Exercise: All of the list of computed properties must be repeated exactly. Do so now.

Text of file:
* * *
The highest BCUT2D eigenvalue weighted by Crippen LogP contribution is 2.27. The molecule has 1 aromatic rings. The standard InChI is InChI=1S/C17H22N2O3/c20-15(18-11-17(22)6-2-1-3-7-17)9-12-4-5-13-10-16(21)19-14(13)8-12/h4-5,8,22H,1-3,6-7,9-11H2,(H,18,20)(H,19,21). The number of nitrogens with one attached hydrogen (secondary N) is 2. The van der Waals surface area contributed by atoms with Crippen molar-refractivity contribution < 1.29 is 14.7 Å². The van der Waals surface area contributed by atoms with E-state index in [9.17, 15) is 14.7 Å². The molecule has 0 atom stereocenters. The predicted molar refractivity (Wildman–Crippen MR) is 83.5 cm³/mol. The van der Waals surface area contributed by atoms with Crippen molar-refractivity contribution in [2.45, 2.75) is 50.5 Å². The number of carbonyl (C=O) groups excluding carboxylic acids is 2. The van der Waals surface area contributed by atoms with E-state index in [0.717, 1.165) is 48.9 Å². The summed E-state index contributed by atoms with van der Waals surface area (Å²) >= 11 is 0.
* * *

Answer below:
The highest BCUT2D eigenvalue weighted by Crippen LogP contribution is 2.27. The molecule has 1 aromatic rings. The standard InChI is InChI=1S/C17H22N2O3/c20-15(18-11-17(22)6-2-1-3-7-17)9-12-4-5-13-10-16(21)19-14(13)8-12/h4-5,8,22H,1-3,6-7,9-11H2,(H,18,20)(H,19,21). The number of nitrogens with one attached hydrogen (secondary N) is 2. The van der Waals surface area contributed by atoms with Crippen molar-refractivity contribution < 1.29 is 14.7 Å². The van der Waals surface area contributed by atoms with E-state index in [9.17, 15) is 14.7 Å². The molecule has 0 atom stereocenters. The predicted molar refractivity (Wildman–Crippen MR) is 83.5 cm³/mol. The van der Waals surface area contributed by atoms with Crippen molar-refractivity contribution in [2.45, 2.75) is 50.5 Å². The number of carbonyl (C=O) groups excluding carboxylic acids is 2. The van der Waals surface area contributed by atoms with E-state index in [0.717, 1.165) is 48.9 Å². The summed E-state index contributed by atoms with van der Waals surface area (Å²) >= 11 is 0.